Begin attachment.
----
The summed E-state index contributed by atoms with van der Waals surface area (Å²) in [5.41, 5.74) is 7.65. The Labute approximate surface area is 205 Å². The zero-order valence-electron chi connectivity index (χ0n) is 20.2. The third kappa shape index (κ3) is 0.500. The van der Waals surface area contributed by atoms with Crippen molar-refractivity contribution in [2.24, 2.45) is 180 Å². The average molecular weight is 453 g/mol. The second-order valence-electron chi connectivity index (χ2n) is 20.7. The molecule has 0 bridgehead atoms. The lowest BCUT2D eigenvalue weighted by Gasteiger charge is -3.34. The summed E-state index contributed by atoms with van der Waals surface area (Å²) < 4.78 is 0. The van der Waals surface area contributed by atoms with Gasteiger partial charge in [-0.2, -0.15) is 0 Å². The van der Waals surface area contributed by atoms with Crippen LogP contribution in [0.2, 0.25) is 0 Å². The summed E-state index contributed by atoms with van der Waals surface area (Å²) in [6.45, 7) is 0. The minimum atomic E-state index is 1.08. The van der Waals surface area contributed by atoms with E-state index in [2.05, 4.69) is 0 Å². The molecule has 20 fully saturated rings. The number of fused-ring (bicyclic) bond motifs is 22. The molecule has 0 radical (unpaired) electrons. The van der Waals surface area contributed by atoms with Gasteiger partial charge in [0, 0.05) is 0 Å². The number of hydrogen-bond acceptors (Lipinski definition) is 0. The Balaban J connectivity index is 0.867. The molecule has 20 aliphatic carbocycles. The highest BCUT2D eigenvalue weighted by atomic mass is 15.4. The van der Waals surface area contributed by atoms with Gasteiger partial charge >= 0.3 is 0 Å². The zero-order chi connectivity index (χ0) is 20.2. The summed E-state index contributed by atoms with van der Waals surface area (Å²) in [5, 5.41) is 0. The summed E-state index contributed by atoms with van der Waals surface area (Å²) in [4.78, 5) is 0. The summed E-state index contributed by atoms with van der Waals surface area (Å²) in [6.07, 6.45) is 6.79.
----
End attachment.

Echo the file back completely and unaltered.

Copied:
The summed E-state index contributed by atoms with van der Waals surface area (Å²) in [5.41, 5.74) is 7.65. The Labute approximate surface area is 205 Å². The zero-order valence-electron chi connectivity index (χ0n) is 20.2. The third kappa shape index (κ3) is 0.500. The van der Waals surface area contributed by atoms with Crippen molar-refractivity contribution in [2.24, 2.45) is 180 Å². The average molecular weight is 453 g/mol. The second-order valence-electron chi connectivity index (χ2n) is 20.7. The molecule has 0 bridgehead atoms. The lowest BCUT2D eigenvalue weighted by Gasteiger charge is -3.34. The summed E-state index contributed by atoms with van der Waals surface area (Å²) < 4.78 is 0. The van der Waals surface area contributed by atoms with Gasteiger partial charge in [-0.2, -0.15) is 0 Å². The van der Waals surface area contributed by atoms with Crippen LogP contribution in [0.2, 0.25) is 0 Å². The summed E-state index contributed by atoms with van der Waals surface area (Å²) in [6.45, 7) is 0. The minimum atomic E-state index is 1.08. The van der Waals surface area contributed by atoms with E-state index in [2.05, 4.69) is 0 Å². The molecule has 20 fully saturated rings. The number of fused-ring (bicyclic) bond motifs is 22. The molecule has 0 radical (unpaired) electrons. The van der Waals surface area contributed by atoms with Gasteiger partial charge in [0, 0.05) is 0 Å². The number of hydrogen-bond acceptors (Lipinski definition) is 0. The Balaban J connectivity index is 0.867. The molecule has 20 aliphatic carbocycles. The highest BCUT2D eigenvalue weighted by atomic mass is 15.4. The van der Waals surface area contributed by atoms with Gasteiger partial charge >= 0.3 is 0 Å². The zero-order chi connectivity index (χ0) is 20.2. The summed E-state index contributed by atoms with van der Waals surface area (Å²) in [5, 5.41) is 0. The summed E-state index contributed by atoms with van der Waals surface area (Å²) in [4.78, 5) is 0. The summed E-state index contributed by atoms with van der Waals surface area (Å²) in [6.07, 6.45) is 6.79.